we will be right back and we're back. We're back, Miles.
I cut you off to go to the break so
that I could try and google the thing that I

was talking about, and I was so off base I
didn't I couldn't even be like, yes.

Speaker 1 (41:37):
The Rudy Go Bear trial. Oh no, that's the Timberwolves again. Yeah,
I know that. You know, you know, with an election year,
there's always like.

Speaker 2 (41:49):
Some montage damn it.

Speaker 9 (41:51):
Sorry, oh yeah that was way that was a few
months ago. Yeah, yeah, okay, Hey, it was a damnated Stana. Yeah,
Montana Jack because Montana Minnesota.

Speaker 4 (42:03):
Yeah, fact checking love.

Speaker 3 (42:04):
It because I thought you were going with the rights
of nature thing, because I think in Minnesota there was
a tribe that got the rights to a kind of
wild rice. So it's just kind of wild rice. Yeah,
has the same rights as the person. So that's probably
what you were thinking about.

Speaker 2 (42:21):
Absolutely not we also, yeah, I think you can whatever
the smartest version in your brain is, like, that's probably
the ones.

Speaker 1 (42:29):
Most nuanced smart Yeah, answer was that that's what I
was thinking. But I was saying, you know, in an
election year, there's always there's all like energy always becomes
a focal point. And whether it was like Biden initially
being like are you with fracking?

Speaker 2 (42:45):
Are you against fracking?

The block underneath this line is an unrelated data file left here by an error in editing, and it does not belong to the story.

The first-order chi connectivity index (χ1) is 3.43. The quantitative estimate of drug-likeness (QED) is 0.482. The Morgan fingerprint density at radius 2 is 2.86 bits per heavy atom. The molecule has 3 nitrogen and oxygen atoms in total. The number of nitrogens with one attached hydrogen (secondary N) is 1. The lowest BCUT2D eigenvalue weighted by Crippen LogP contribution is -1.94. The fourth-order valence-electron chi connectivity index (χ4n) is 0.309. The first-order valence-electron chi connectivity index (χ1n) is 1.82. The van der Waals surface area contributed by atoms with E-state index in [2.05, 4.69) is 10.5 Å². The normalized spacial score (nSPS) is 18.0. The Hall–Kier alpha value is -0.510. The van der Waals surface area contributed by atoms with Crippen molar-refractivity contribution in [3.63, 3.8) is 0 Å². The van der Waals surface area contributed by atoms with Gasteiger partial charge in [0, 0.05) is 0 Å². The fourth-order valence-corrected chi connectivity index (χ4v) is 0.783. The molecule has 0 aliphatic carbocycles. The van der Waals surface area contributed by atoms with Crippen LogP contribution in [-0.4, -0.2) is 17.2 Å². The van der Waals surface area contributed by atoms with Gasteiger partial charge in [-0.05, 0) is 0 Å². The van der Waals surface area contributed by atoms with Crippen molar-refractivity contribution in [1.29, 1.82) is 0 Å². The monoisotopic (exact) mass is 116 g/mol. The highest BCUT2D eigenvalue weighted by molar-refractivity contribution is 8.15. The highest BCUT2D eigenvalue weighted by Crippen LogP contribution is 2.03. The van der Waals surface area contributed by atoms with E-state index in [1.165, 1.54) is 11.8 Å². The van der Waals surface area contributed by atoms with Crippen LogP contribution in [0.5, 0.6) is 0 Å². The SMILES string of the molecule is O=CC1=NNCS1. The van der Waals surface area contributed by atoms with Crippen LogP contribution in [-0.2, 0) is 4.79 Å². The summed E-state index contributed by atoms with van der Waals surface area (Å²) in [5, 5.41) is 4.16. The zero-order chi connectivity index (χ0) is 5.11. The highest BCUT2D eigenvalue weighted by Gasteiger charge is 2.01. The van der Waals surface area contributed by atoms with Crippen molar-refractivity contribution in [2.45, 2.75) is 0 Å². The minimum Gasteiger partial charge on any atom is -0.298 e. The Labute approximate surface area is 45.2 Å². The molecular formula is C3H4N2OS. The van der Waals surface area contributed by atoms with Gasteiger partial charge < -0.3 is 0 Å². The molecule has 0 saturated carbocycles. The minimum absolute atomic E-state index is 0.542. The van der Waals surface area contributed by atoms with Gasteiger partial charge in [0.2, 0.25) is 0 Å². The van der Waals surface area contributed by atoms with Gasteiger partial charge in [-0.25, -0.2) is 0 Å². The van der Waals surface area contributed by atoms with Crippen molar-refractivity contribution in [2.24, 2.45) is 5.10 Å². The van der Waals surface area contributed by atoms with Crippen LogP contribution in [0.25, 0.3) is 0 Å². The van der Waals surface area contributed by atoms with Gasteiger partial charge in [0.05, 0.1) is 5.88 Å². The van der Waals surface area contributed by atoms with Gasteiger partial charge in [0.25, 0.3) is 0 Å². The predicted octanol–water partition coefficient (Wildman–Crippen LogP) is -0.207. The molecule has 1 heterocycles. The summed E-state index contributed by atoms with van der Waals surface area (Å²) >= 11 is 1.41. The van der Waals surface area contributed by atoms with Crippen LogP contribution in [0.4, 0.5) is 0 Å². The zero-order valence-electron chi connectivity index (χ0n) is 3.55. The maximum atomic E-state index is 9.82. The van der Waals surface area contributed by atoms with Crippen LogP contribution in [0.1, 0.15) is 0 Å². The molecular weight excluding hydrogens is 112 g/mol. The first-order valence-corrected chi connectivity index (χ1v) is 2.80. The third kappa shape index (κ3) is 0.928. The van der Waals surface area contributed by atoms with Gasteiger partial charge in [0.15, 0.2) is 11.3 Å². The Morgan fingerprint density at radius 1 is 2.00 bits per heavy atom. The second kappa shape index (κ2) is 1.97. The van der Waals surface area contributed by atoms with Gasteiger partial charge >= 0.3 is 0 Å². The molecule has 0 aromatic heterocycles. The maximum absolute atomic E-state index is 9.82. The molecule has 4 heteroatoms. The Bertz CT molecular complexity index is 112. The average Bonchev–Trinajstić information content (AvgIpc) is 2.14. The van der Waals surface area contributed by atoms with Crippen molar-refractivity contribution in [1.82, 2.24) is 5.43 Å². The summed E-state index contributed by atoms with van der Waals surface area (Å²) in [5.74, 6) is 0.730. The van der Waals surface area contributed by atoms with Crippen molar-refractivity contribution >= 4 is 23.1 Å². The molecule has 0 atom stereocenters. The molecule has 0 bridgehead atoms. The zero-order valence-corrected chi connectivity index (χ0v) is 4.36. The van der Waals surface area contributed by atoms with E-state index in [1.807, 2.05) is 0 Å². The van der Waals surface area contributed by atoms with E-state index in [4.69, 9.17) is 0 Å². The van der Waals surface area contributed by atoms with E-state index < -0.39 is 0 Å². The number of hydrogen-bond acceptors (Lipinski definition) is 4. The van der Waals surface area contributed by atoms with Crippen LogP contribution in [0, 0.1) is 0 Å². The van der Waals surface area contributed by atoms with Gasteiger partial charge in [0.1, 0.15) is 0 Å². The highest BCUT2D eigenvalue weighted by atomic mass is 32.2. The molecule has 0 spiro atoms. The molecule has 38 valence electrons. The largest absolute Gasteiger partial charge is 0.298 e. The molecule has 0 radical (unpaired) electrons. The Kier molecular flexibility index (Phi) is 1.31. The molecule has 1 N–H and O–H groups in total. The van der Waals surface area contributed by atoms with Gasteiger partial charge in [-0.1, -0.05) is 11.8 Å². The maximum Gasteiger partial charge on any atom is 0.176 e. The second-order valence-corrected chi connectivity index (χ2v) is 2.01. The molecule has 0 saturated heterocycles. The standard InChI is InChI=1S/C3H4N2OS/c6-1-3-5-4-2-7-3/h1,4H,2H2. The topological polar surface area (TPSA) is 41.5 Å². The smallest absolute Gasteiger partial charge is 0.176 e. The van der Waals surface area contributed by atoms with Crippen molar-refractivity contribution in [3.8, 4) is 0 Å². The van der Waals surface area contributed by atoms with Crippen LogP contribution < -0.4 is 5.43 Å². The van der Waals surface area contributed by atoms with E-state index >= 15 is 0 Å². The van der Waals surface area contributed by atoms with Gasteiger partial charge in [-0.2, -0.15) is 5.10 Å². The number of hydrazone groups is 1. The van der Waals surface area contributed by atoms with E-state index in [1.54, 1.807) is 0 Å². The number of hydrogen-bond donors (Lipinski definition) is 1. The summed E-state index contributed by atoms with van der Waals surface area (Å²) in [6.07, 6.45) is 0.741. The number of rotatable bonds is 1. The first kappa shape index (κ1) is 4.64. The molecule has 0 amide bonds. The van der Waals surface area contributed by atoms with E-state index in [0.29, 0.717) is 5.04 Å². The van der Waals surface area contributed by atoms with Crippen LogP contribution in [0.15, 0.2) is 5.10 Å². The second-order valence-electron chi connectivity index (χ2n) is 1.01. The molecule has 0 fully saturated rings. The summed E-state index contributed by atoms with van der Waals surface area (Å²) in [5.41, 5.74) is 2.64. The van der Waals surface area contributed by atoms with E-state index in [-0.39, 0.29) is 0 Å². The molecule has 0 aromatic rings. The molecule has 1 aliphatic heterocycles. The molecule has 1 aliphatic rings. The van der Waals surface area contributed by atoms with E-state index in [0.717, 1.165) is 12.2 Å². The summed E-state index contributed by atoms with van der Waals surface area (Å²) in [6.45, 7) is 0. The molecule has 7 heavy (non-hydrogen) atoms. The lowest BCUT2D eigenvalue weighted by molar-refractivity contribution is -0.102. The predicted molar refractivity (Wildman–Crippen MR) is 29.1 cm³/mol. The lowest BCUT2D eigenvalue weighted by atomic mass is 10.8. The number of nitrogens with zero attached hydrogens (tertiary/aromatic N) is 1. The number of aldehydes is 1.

Speaker 1 (42:46):
And some people being like, we've seen what fracking does
to our state, Like this always ends up being something
that has to get uttered on a debate stage. And
I was curious that earlier this year, you know, there
was a there's an export ban on LNG and I've
seen I've seen a lot of think pieces from like
you know, financial sector, like Wall Street journal types and

Fox newsplaces like this is actually going to be this
is going to doom our economy. But from an environmental standpoint,
how do you look at this LNG band that's it's positive,
it's is it? How how far is it going? Because
in like knowing what I know from listening to your
show and just how dire the situation is with liquified
natural gas. Hearing that there is a band, I'm like, oh,

that sounds like progressive, but what how is that viewed as?
How's that viewed from like, you know, the people that
are really in the trenches when it comes to this
battle with the expansion of energy.

Speaker 3 (43:41):
Well I'll start so so yeah, I'll just start off.
So like the Biden It's it's really more it's like
a pause, So we are still exporting the heck out
of LNG right now, like oh okay, that is going
up and up so that we have more export terminals.
There's still many in the process of being built. So
it didn't do any thing to what we're exporting now

and what we will continue to export as more of
these export terminals come online. But what this pause did
was say, before we give the green light to all
these other ones that are you know, waiting in the wings. Yeah,
oh okay, so they're all waiting to get the green light,
they're going to say, well, actually, why don't we think
about what are the climate implications and your point about

like election year and like prices that impact all of us.
What does exporting energy due to America's energy prices? So
the pause is just like, we're going to look at
all this information and then we'll decide should we keep
expanding energy?

Speaker 1 (44:38):
So I see, Yeah, but worded very cleverly to give
the feeling that it's like we've we've shut the spigots off, folks,
not a not a drop more. But I get it.
Like anything. I mean, so many of the like recent
decisions have been something of like and we're going to